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Los Angeles Documentary and the Production of Public History, 1958–1977 explores how documentarians working between the election of John F. Kennedy and the Bicentennial created conflicting visions of the recent and more distant American past. Drawing on a wide range of primary documents, Joshua Glick analyzes the films of Hollywood documentarians such as David Wolper and Mel Stuart, along with lesser-known independents and activists such as Kent Mackenzie, Lynne Littman, and Jesús Salvador Treviño. While the former group reinvigorated a Cold War cultural liberalism, the latter group advocated for social justice in a city plagued by severe class stratification and racial segregation. Glick examines how mainstream and alternative filmmakers turned to the archives, civic institutions, and production facilities of Los Angeles in order to both change popular understandings of the city and shape the social consciousness of the nation.
Joshua Glick is Assistant Professor of English and Film Studies at Hendrix College, where he teaches courses on documentary, race, early cinema, and new media formations.
"Joshua Glick's book is an excellent and original account of two decades of documentary film and television in Los Angeles during a period of radical social transformation."—David E. James, author of The Most Typical Avant-Garde: History and Geographies of Minor Cinemas in Los Angeles
"Cultural studies meets history and brings Los Angeles back into documentary history in Glick’s important new book on American documentary. This unpretentious, authoritative book will be as important to working filmmakers and aspiring documentarians as it will be to historians and communications studies students and scholars."—Patricia Aufderheide, author of Documentary Film: A Very Short Introduction
“A masterful and original book, built upon painstaking archival research, astute cultural analysis, and poignant oral histories from LA’s independent and ‘studio’ documentary movements of the 1960s and 1970s. Pushing beyond tired frameworks of maker, genre, ethics, and theory, this insightful book provides a model for synthesizing disparate perspectives from technology and media industry studies, human subjects research, archival historiography, and cultural geography. Glick makes connecting the dots an art form, forcing us to reconsider the ‘straw-men’ we habitually make of documentary’s ‘others’: Hollywood and television. A must-read.”—John T. Caldwell, author of Production Culture: Industrial Reflexivity and Critical Practice in Film and Television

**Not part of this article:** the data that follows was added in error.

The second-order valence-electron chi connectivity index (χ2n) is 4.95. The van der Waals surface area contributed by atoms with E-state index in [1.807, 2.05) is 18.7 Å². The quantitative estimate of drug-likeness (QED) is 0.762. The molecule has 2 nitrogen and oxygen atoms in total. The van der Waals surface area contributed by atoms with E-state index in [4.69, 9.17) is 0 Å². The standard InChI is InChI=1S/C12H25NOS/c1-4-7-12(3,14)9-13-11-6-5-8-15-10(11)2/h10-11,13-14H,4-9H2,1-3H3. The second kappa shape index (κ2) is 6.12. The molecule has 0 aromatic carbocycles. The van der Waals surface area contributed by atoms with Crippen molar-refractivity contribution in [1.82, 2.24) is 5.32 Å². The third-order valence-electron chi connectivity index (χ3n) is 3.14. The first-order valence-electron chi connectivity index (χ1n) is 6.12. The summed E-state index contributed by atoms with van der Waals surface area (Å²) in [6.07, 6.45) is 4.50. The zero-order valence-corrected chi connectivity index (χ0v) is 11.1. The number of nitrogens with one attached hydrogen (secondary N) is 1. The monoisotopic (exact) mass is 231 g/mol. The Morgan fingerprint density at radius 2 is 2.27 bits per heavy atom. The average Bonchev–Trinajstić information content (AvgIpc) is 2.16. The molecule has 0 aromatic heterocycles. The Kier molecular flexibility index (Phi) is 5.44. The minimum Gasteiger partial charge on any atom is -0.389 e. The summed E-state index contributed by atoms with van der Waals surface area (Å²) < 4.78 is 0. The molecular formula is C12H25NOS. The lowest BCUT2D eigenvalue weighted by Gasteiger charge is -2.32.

"This extraordinary book offers a rich history of independent and studio documentary practice, television programming, public broadcasting, and alternative media production. A brilliant and meticulously researched book, it is groundbreaking work organized around the multiple circuits of media production in Los Angeles. Glick’s work is a substantial reassessment of film and media history that vitally considers how filmmakers, producers, communities, and cultures in Los Angeles grappled with the politics and craft of public history making, consequential changes in the film and media industry, and the promises and possibilities of media as tool for social engagement."—Michael Boyce Gillespie, author of Film Blackness: American Cinema and the Idea of Black Film